At the edge of the Russian wilderness, winter lasts most of the year and the snowdrifts grow taller than houses. But Vasilisa doesn’t mind—she spends the winter nights huddled around the embers of a fire with her beloved siblings, listening to her nurse’s fairy tales. Above all, she loves the chilling story of Frost, the blue-eyed winter demon, who appears in the frigid night to claim unwary souls. Wise Russians fear him, her nurse says, and honor the spirits of house and yard and forest that protect their homes from evil.
After Vasilisa’s mother dies, her father goes to Moscow and brings home a new wife. Fiercely devout, city-bred, Vasilisa’s new stepmother forbids her family from honoring the household spirits. The family acquiesces, but Vasilisa is frightened, sensing that more hinges upon their rituals than anyone knows.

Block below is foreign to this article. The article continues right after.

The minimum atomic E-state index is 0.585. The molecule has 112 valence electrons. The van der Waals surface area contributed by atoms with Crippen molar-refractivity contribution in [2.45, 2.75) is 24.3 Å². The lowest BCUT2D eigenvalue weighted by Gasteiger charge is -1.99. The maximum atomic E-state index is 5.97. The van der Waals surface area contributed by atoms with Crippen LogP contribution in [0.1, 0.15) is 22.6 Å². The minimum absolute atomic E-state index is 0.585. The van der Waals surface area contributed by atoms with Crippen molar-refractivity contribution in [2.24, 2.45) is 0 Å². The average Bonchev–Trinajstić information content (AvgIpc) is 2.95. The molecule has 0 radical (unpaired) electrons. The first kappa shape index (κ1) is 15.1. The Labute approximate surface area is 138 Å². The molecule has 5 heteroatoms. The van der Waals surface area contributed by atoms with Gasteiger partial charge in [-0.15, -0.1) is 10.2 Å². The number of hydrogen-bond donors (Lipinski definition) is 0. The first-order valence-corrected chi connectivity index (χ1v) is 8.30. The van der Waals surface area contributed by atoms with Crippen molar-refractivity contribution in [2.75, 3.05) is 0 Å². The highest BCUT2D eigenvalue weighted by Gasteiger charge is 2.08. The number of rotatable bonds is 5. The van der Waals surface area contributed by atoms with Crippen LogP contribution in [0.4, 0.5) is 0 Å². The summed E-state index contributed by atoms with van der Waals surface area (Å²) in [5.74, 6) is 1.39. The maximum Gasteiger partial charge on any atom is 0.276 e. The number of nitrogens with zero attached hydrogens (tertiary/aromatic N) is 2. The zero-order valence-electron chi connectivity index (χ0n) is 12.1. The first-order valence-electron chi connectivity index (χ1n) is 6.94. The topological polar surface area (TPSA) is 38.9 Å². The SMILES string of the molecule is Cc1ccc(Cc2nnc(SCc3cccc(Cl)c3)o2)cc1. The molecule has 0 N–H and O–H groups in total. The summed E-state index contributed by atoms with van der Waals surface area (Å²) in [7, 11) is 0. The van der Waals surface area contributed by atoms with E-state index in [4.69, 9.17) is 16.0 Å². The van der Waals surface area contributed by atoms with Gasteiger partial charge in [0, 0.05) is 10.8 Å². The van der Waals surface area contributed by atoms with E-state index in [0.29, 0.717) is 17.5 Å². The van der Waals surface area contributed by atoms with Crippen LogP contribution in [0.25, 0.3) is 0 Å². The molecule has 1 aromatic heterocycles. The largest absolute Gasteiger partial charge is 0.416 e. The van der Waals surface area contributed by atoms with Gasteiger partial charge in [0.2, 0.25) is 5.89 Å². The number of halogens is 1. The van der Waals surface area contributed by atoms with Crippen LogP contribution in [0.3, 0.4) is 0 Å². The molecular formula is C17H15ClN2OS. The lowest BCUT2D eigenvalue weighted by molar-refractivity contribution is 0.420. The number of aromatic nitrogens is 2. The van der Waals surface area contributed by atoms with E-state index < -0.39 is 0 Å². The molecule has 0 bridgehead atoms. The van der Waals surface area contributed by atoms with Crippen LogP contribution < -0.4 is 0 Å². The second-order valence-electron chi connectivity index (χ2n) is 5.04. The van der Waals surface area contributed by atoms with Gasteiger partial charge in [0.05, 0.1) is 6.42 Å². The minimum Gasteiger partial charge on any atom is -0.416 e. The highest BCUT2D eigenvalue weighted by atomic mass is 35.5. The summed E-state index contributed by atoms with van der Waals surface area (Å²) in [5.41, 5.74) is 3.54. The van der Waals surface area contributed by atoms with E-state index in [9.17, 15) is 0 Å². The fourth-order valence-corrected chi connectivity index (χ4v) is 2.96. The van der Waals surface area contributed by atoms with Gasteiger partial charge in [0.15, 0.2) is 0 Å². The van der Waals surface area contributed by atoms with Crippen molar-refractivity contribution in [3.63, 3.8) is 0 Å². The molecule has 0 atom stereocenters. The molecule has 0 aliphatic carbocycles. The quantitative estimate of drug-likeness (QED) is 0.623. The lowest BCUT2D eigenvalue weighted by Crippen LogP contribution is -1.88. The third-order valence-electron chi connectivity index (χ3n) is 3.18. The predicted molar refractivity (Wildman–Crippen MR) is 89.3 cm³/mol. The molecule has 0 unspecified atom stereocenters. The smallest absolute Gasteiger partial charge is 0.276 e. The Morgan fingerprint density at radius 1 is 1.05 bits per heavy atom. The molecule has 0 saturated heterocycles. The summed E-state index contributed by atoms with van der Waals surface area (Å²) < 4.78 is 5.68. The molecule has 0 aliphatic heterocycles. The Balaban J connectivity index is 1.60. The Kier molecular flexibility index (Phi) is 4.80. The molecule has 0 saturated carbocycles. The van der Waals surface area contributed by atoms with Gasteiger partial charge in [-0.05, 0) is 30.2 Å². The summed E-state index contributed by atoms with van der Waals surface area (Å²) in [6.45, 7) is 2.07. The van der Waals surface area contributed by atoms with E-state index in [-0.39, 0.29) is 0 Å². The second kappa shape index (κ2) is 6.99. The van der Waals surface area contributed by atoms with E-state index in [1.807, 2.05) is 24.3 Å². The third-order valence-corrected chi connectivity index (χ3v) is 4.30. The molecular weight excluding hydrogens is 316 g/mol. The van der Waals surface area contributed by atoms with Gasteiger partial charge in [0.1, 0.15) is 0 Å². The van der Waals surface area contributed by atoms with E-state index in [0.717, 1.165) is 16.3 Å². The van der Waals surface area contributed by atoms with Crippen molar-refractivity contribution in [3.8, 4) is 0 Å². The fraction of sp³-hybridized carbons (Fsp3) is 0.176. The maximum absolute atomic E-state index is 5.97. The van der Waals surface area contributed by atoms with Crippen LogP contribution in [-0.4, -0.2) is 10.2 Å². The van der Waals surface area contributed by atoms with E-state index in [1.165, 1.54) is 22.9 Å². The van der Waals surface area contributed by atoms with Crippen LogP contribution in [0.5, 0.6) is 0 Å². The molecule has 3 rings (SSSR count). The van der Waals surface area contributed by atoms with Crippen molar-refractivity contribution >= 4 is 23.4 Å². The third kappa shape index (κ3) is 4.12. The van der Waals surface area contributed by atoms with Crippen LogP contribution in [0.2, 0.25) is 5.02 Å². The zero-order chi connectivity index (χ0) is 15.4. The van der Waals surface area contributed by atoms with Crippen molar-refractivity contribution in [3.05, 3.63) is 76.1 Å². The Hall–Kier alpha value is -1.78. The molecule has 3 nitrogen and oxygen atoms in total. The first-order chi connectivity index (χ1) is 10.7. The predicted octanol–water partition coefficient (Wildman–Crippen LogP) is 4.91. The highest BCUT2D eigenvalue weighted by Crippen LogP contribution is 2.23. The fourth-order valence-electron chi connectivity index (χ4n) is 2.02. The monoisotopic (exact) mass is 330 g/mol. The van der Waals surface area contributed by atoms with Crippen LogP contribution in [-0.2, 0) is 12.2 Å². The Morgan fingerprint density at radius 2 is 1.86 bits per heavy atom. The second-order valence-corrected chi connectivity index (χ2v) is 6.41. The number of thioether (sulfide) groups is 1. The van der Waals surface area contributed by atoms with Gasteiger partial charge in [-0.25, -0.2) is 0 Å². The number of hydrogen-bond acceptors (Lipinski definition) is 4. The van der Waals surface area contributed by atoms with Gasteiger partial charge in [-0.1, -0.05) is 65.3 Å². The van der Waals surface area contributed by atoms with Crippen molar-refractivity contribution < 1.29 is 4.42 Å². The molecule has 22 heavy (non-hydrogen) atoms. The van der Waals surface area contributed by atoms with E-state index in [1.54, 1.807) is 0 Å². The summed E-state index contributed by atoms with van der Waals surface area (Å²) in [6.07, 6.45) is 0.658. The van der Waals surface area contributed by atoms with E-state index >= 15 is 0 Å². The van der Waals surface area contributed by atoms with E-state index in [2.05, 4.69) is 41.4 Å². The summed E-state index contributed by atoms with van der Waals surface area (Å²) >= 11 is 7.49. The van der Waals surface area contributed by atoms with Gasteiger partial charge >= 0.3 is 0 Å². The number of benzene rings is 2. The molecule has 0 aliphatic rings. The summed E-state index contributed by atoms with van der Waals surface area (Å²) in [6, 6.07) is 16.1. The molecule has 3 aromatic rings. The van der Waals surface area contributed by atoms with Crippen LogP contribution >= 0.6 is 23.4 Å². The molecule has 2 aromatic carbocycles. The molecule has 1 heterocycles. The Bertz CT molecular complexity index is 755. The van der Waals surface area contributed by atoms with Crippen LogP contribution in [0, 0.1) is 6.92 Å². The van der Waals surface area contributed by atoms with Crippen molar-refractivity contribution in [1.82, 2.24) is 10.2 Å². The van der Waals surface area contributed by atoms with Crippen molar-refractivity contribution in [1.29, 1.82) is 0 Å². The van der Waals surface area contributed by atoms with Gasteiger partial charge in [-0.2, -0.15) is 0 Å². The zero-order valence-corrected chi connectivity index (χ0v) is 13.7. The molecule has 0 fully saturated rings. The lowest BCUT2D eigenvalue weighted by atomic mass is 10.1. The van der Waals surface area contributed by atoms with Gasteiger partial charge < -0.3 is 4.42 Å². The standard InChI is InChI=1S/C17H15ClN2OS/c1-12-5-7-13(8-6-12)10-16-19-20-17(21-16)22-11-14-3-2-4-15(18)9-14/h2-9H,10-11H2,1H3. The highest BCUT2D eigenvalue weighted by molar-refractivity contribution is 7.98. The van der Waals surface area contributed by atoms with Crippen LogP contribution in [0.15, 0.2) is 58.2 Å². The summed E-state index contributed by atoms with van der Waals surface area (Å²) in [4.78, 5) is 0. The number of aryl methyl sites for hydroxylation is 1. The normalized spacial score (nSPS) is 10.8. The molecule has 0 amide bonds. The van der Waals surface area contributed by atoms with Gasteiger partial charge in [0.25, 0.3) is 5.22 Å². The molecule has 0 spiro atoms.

And indeed, crops begin to fail, evil creatures of the forest creep nearer, and misfortune stalks the village. All the while, Vasilisa’s stepmother grows ever harsher in her determination to groom her rebellious stepdaughter for either marriage or confinement in a convent.
While The Bear and the Nightingale takes readers on a slow journey, each detail and description helps the story come to life as we follow the growth and adventure of Vasilisa Petrovna, or Vasya. Raised in the woods of Russia, called Lesnaya Zemlya, Vasya lives with her four other siblings, widowed father, and nursemaid, Dunya, who starts the book off telling a story. Stories and fairy tales play a large role in the book, as Vasya discovers how intermingled her world is with these seemingly inconsequential stories and how much of an impact they will have on her family and village. The Bear and the Nightingale is very character-focused on Vasya, her impudence and wildness, and the lengths she would take to save the people she love, even as they doubt her.